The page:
[DE] Food Surveillance 2007:
Few infractions of labelling requirements found in Germany
In Germany, consumers can find only very few food products on the shelves that are required to have “with gene technology” labelling. That was the conclusion reached by monitoring authorities throughout the German states. In food products containing soy, however, very minute traces of genetically modified organisms (GMOs) were more frequently found. In 2007, every fourth soy food product tested "GMO-positive". There were 28 infractions of the labelling laws confirmed nationwide.
Every year several thousand food products undergo testing. Examiners check to see if any traces of GMOs – mostly GM soy or GM corn – can be found. Even if the results differ each year per product or per German state, one trend is clear: the regulations for gene-technology labelling are conformed with for the most part. The number of infractions is very low. In 2007, 22 food products containing soy and six containing corn were found with GMOs that should have been labelled as such. These products were removed from the shelves.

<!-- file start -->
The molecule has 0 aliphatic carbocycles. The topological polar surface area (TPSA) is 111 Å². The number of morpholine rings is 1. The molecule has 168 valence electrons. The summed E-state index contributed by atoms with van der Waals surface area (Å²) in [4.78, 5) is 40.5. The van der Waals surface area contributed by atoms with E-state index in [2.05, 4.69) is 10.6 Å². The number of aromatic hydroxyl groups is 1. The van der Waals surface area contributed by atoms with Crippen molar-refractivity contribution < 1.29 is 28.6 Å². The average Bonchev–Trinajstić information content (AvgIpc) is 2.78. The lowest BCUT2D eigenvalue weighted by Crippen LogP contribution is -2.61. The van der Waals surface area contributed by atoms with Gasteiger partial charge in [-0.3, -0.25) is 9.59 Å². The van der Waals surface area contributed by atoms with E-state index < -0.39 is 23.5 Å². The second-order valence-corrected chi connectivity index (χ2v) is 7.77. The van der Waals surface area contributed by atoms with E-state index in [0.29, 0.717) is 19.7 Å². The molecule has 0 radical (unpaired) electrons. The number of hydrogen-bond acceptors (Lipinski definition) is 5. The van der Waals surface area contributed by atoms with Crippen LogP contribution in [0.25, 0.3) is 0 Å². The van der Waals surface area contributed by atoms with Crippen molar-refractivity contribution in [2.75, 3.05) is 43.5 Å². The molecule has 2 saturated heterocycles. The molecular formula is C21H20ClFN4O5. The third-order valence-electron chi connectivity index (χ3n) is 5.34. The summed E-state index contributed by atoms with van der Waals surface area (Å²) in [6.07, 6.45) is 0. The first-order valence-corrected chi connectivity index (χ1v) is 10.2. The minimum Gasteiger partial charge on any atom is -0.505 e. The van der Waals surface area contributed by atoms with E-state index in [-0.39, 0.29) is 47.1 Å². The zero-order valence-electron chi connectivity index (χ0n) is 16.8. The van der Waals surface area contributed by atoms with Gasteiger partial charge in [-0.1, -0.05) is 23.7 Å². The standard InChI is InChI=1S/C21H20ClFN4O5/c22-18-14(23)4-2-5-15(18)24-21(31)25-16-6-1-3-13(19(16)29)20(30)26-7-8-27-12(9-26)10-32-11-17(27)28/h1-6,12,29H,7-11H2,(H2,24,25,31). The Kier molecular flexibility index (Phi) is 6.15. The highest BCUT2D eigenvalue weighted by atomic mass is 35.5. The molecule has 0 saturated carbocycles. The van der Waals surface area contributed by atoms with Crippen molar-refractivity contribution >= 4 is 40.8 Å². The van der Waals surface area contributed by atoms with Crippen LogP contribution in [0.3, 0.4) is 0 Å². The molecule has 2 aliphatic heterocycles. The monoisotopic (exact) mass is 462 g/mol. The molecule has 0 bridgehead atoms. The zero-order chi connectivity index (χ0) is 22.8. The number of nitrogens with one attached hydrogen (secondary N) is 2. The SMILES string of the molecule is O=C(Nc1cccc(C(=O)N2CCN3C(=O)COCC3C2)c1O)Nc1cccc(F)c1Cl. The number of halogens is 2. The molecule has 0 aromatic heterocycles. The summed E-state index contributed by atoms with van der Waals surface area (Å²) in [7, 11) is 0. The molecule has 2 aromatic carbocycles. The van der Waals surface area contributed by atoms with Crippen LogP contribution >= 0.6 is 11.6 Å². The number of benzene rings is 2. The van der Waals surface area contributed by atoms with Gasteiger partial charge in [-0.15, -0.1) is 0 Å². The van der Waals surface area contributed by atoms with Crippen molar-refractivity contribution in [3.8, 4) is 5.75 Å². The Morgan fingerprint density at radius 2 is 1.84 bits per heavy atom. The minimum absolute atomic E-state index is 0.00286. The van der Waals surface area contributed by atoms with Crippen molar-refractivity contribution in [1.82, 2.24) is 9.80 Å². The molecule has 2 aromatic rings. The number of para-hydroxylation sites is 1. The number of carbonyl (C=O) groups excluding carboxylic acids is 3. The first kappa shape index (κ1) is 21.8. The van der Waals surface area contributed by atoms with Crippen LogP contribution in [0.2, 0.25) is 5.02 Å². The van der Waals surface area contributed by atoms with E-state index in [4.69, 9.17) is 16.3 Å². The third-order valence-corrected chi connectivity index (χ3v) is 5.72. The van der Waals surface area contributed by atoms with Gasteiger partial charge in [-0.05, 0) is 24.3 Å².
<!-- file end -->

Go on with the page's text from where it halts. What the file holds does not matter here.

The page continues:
The percentage of soy food product samples testing GMO-positive has risen levelling out during the past three years at around 25 percent. Normally, only very small traces of GM soybeans are detected. The values measured remain under the 0.9 percent threshold and are often closer to 0.1 percent.
Corn product samples testing GMO-positive are on the decline. In the past, examiners found at most nine percent of all samples with minute traces of GM corn. In 2007, it was only four percent. Six of those corn products tested, however, exceeded the maximum allowed limit. Hence, infractions in 2007 were somewhat higher than in the past when only one or two were found.
Source: GMO Compass